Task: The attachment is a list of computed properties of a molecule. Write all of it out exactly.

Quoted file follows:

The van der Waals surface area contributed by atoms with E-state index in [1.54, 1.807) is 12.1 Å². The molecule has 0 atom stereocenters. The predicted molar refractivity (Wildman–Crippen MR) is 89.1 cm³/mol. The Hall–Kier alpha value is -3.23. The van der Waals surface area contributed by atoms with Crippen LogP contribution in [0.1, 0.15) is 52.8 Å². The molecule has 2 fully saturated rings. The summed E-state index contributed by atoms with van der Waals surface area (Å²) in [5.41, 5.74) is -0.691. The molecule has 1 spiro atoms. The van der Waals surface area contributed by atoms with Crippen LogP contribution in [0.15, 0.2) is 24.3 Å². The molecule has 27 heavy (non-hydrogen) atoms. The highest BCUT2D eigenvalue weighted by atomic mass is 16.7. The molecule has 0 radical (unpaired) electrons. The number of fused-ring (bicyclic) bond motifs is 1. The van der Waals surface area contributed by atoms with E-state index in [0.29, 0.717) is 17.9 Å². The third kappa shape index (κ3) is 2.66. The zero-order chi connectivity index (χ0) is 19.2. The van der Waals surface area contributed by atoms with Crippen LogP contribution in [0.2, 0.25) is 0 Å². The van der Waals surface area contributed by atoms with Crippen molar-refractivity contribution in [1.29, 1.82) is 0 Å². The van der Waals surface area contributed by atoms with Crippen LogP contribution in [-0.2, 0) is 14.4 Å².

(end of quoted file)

The van der Waals surface area contributed by atoms with E-state index in [1.54, 1.807) is 12.1 Å². The molecule has 0 atom stereocenters. The predicted molar refractivity (Wildman–Crippen MR) is 89.1 cm³/mol. The Hall–Kier alpha value is -3.23. The van der Waals surface area contributed by atoms with Crippen LogP contribution in [0.1, 0.15) is 52.8 Å². The molecule has 2 fully saturated rings. The summed E-state index contributed by atoms with van der Waals surface area (Å²) in [5.41, 5.74) is -0.691. The molecule has 1 spiro atoms. The van der Waals surface area contributed by atoms with Crippen LogP contribution in [0.15, 0.2) is 24.3 Å². The molecule has 27 heavy (non-hydrogen) atoms. The highest BCUT2D eigenvalue weighted by atomic mass is 16.7. The molecule has 0 radical (unpaired) electrons. The number of fused-ring (bicyclic) bond motifs is 1. The van der Waals surface area contributed by atoms with E-state index in [0.29, 0.717) is 17.9 Å². The third kappa shape index (κ3) is 2.66. The zero-order chi connectivity index (χ0) is 19.2. The van der Waals surface area contributed by atoms with Crippen LogP contribution in [0.2, 0.25) is 0 Å². The van der Waals surface area contributed by atoms with Crippen molar-refractivity contribution in [1.29, 1.82) is 0 Å². The van der Waals surface area contributed by atoms with Crippen LogP contribution in [-0.2, 0) is 14.4 Å².